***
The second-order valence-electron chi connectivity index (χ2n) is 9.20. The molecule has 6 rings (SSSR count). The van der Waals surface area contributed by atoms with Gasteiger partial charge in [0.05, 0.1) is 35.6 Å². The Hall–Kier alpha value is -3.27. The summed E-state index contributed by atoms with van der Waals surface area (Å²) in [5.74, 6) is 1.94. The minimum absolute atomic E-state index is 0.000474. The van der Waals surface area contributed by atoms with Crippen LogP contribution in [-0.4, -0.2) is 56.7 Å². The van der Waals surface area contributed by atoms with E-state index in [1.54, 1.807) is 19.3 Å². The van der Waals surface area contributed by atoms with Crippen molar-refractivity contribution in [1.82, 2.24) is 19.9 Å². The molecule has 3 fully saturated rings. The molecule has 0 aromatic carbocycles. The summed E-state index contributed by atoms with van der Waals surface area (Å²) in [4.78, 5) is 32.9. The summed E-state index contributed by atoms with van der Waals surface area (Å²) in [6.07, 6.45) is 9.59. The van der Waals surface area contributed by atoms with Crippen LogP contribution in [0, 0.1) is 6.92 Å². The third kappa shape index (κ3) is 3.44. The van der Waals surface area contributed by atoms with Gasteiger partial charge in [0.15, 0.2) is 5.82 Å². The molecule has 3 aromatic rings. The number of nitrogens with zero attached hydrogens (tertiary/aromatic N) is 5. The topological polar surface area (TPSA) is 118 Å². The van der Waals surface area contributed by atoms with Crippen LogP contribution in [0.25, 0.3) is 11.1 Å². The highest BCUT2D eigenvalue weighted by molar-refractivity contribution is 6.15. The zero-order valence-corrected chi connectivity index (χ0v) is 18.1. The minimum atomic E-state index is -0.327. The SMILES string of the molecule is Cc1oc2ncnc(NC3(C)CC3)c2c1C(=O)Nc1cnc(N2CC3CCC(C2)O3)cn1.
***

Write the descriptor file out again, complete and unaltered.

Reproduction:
The second-order valence-electron chi connectivity index (χ2n) is 9.20. The molecule has 6 rings (SSSR count). The van der Waals surface area contributed by atoms with Gasteiger partial charge in [0.05, 0.1) is 35.6 Å². The Hall–Kier alpha value is -3.27. The summed E-state index contributed by atoms with van der Waals surface area (Å²) in [5.74, 6) is 1.94. The minimum absolute atomic E-state index is 0.000474. The van der Waals surface area contributed by atoms with Crippen LogP contribution in [-0.4, -0.2) is 56.7 Å². The van der Waals surface area contributed by atoms with E-state index in [1.54, 1.807) is 19.3 Å². The van der Waals surface area contributed by atoms with Crippen molar-refractivity contribution in [1.82, 2.24) is 19.9 Å². The molecule has 3 fully saturated rings. The molecule has 0 aromatic carbocycles. The summed E-state index contributed by atoms with van der Waals surface area (Å²) in [4.78, 5) is 32.9. The summed E-state index contributed by atoms with van der Waals surface area (Å²) in [6.07, 6.45) is 9.59. The van der Waals surface area contributed by atoms with Crippen LogP contribution in [0, 0.1) is 6.92 Å². The third kappa shape index (κ3) is 3.44. The van der Waals surface area contributed by atoms with Gasteiger partial charge in [0.15, 0.2) is 5.82 Å². The molecule has 3 aromatic rings. The number of nitrogens with zero attached hydrogens (tertiary/aromatic N) is 5. The topological polar surface area (TPSA) is 118 Å². The van der Waals surface area contributed by atoms with Crippen LogP contribution in [0.25, 0.3) is 11.1 Å². The highest BCUT2D eigenvalue weighted by molar-refractivity contribution is 6.15. The zero-order valence-corrected chi connectivity index (χ0v) is 18.1. The minimum atomic E-state index is -0.327. The SMILES string of the molecule is Cc1oc2ncnc(NC3(C)CC3)c2c1C(=O)Nc1cnc(N2CC3CCC(C2)O3)cn1.